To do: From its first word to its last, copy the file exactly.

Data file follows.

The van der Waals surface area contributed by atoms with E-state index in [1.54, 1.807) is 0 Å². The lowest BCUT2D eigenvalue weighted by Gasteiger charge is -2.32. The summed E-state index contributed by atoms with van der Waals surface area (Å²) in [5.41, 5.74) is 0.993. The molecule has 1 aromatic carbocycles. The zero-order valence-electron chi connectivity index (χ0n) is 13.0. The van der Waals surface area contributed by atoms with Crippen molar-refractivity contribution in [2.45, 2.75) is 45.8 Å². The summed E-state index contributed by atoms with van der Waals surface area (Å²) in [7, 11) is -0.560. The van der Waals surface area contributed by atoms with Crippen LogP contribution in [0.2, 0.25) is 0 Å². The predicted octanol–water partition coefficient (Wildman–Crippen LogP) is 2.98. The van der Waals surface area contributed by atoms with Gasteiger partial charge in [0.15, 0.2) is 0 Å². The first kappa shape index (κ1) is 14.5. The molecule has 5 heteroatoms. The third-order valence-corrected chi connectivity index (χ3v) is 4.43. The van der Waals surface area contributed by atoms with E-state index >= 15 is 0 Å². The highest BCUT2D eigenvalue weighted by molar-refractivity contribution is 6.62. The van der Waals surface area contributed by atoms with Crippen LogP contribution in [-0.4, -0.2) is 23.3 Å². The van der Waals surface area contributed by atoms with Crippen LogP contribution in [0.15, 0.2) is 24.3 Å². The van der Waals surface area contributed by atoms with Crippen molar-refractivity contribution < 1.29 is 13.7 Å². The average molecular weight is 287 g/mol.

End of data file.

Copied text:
The van der Waals surface area contributed by atoms with E-state index in [1.54, 1.807) is 0 Å². The lowest BCUT2D eigenvalue weighted by Gasteiger charge is -2.32. The summed E-state index contributed by atoms with van der Waals surface area (Å²) in [5.41, 5.74) is 0.993. The molecule has 1 aromatic carbocycles. The zero-order valence-electron chi connectivity index (χ0n) is 13.0. The van der Waals surface area contributed by atoms with Crippen molar-refractivity contribution in [2.45, 2.75) is 45.8 Å². The summed E-state index contributed by atoms with van der Waals surface area (Å²) in [7, 11) is -0.560. The van der Waals surface area contributed by atoms with Crippen LogP contribution in [0.2, 0.25) is 0 Å². The predicted octanol–water partition coefficient (Wildman–Crippen LogP) is 2.98. The van der Waals surface area contributed by atoms with Gasteiger partial charge in [0.15, 0.2) is 0 Å². The first kappa shape index (κ1) is 14.5. The molecule has 5 heteroatoms. The third-order valence-corrected chi connectivity index (χ3v) is 4.43. The van der Waals surface area contributed by atoms with E-state index >= 15 is 0 Å². The highest BCUT2D eigenvalue weighted by molar-refractivity contribution is 6.62. The van der Waals surface area contributed by atoms with Crippen LogP contribution in [-0.4, -0.2) is 23.3 Å². The van der Waals surface area contributed by atoms with Crippen LogP contribution in [0.15, 0.2) is 24.3 Å². The van der Waals surface area contributed by atoms with Crippen molar-refractivity contribution < 1.29 is 13.7 Å². The average molecular weight is 287 g/mol.